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In-Depth: Local wineries concerned as invasive, destructive insect spotted in Ohio

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Posted at 9:58 PM, Oct 27, 2020
and last updated 2020-10-27 23:21:50-04

AVON LAKE, Ohio — A pint-sized pest with a penchant of destroying the plants it touches is now on the state's doorstep. The spotted lanternfly, an invasive insect first detected in eastern Pennsylvania six years ago, was found in Jefferson County, Ohio earlier this month, the first positive identification of the planthopper. Easily identifiable by its red body, black stripes, and white dots, the insect feeds on fruit-producing plants and it has a particular affinity for grapevines.

Ohio is the sixth-largest wine producer in the United States, contributing more than $1 billion to the state's economy every year. More than 250 wineries across the state employ thousands of people.

And much of it could be negatively impacted if the spotted lanternfly goes unchecked.

"It has wiped out full acres of vineyards over on the east coast in Virginia and such," said Lee Klingshirn, the owner of Klingshirn Winery in Avon Lake. "I am very concerned that if my vineyards became fully infested, I would have no more grapes."

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Feeding on the sap of grapevines, fruit trees, hardwoods like maple and walnut, in addition to some softwood trees like pine, the spotted lanternfly can weaken the plants or trees, leaving them susceptible to disease.

On Oct. 19, inspectors from the Ohio Dept. of Agriculture responded to a reported sighting of the insect on a commercial building in Mingo Junction, which is just south of Steubenville. When ODA Plant Pest Control inspectors arrived, they found five additional spotted lanternflies nearby.

"They are that effective if they become established, they will suck the life out of every vine out there," Klingshirn said. “Once it gets in the region, we're not going to get rid of it.”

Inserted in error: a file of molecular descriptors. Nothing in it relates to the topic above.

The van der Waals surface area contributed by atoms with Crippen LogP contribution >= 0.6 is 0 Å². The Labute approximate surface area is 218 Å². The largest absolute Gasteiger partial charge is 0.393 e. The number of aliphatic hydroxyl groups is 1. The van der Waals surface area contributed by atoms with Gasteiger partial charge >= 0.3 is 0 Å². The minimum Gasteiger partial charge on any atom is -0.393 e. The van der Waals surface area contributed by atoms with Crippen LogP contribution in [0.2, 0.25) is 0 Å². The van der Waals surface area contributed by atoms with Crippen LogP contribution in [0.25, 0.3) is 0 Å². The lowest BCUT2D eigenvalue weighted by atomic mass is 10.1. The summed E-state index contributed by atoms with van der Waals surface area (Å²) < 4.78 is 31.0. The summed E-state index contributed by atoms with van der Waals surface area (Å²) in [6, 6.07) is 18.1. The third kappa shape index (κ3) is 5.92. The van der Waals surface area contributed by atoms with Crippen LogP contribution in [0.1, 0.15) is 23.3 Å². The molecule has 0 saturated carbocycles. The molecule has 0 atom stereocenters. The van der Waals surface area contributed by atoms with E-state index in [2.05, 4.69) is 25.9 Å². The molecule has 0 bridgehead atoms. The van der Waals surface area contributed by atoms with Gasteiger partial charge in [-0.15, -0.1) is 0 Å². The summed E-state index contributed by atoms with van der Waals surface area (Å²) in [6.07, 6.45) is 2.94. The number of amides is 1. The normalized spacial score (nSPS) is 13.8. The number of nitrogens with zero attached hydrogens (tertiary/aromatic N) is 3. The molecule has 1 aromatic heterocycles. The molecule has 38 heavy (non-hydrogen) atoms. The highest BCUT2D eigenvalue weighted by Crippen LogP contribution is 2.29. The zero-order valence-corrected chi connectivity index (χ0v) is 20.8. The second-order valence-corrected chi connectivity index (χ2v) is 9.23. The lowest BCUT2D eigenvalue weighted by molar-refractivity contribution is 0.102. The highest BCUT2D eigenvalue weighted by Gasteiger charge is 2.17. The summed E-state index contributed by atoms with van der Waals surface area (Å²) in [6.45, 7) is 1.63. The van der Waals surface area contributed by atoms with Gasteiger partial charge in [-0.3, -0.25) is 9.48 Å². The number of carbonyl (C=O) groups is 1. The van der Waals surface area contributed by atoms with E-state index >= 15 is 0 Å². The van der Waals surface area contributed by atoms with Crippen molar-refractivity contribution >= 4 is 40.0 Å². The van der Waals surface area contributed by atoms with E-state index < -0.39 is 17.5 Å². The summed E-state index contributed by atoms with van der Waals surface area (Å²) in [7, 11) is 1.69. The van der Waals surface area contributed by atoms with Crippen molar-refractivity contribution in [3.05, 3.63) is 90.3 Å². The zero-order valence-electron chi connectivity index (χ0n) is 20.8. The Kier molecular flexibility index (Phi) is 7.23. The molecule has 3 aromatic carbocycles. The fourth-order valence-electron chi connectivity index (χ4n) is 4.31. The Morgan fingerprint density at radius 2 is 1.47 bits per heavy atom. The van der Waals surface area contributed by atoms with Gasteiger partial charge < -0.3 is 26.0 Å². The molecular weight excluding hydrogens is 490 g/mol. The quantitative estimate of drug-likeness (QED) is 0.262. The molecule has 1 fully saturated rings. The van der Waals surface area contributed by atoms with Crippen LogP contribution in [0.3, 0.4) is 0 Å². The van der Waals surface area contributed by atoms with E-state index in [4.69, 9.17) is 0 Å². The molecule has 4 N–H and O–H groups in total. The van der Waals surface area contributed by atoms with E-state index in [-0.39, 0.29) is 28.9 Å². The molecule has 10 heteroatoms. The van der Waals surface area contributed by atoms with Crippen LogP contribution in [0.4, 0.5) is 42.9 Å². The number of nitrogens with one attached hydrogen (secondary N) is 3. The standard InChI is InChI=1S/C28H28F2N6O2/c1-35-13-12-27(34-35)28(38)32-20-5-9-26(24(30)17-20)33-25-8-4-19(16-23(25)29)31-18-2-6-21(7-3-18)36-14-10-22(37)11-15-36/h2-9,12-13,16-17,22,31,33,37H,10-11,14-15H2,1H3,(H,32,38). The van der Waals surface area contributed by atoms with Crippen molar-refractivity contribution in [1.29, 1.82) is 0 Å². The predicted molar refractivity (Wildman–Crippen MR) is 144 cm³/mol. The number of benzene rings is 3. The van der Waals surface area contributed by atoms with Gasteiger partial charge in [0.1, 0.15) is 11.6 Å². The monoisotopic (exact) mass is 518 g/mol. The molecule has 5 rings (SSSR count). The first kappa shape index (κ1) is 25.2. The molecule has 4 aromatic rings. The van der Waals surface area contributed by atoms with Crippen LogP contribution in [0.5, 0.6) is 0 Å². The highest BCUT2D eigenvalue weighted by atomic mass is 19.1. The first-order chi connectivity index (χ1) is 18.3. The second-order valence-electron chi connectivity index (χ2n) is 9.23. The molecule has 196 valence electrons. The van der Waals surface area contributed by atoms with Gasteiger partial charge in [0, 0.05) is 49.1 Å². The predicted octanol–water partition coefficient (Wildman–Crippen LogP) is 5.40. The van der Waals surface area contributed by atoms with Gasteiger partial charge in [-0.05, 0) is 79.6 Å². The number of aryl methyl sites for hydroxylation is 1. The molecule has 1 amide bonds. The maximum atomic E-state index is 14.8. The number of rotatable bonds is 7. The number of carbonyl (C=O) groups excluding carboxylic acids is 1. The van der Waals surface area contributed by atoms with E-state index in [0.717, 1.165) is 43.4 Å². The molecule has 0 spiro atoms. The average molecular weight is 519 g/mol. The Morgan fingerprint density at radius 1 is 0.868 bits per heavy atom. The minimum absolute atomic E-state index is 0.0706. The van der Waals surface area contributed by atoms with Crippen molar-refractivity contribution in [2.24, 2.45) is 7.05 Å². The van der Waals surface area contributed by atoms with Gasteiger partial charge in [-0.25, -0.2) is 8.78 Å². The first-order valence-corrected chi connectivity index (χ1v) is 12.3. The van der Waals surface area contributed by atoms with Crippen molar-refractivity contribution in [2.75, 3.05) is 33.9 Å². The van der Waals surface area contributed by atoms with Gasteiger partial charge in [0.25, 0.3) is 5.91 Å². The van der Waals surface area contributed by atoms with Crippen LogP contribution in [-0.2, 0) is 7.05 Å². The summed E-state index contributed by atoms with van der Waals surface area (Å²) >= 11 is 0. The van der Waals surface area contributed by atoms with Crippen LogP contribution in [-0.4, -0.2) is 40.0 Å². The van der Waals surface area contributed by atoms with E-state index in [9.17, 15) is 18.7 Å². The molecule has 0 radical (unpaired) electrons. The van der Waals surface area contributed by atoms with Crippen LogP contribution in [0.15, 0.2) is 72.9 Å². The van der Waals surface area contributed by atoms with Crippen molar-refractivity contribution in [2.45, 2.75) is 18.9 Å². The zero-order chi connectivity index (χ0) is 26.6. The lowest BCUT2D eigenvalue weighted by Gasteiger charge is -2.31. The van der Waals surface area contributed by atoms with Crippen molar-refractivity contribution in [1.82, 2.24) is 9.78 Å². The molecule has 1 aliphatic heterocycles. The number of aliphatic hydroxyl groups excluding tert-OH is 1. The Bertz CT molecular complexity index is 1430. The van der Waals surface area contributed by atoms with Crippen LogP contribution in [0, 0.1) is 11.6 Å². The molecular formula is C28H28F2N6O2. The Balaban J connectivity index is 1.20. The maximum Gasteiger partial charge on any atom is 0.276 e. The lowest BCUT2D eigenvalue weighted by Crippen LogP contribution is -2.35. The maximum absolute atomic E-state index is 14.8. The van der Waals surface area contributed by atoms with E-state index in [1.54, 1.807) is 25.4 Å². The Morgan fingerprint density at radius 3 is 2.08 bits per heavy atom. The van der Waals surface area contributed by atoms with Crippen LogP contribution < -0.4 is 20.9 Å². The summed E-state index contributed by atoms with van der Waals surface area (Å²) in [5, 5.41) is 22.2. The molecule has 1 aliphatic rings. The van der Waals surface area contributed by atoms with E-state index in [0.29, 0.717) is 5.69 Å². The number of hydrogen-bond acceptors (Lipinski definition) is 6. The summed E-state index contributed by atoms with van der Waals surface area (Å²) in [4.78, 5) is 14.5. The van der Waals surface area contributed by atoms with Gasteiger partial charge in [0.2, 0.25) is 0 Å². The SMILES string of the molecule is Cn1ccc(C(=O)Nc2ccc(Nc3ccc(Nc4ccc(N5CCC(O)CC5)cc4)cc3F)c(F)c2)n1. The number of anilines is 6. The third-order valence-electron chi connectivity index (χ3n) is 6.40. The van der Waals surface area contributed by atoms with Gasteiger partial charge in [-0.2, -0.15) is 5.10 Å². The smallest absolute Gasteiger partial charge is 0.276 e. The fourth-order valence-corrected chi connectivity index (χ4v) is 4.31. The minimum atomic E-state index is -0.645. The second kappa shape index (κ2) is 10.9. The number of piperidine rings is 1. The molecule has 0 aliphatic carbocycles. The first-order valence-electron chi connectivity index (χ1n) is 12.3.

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Klingshirn is the third-generation owner of the family business, which was started in 1935 by his grandfather, who made wine in his basement during the days of Prohibition. The family has planted and harvested grapes on their 20 acres of land in Avon Lake ever since producing up to 35,000 gallons of wine a year.

In his shop, Klingshirn has signs and other literature urging his customers to keep an eye out for the invasive and destructive insect. If detected on his acreage, Klingshirn said he would need to greatly increase his insecticide program -- something he wants to avoid doing -- which would greatly increase his input costs each season.

“It's not the way I want to grow grapes, but if I want to be in business, I have to do what I have to,” Klingshirn said. “Knowledge is power even when it comes up against a little insect. At this point, it has the potential to be worse anything we've faced so far.”

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According to the Ohio Department of Agriculture, the spotted lanternfly lays eggs in the late fall and winter before hatching in the spring. October and November is the best time of year to spot the insect, which hops from plant to plant. It was first identified in eastern Pennsylvania in 2014 and has already had a negative impact. A recent economy study found that in Pennsylvania alone, the insect could cost the state more than $300 million annually if left unchecked.

Just like people enjoy coming together over a great bottle of wine, Klingshirn hopes people come together to help protect the wine industry by being vigilant.

“There's always that hope that it's going to get killed off by the winter or it’s not going to survive the next transition,” Klingshirn said. “But this looks like a really tough bug with a lot of opportunities to survive.”

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Insisting that the public is the first line of defense against the spotted lanternfly, the Ohio Dept. of Agriculture has set up a website encouraging the public to report suspected infestation. Ohioans are also asked to call 614-728-6400 if they see the insect.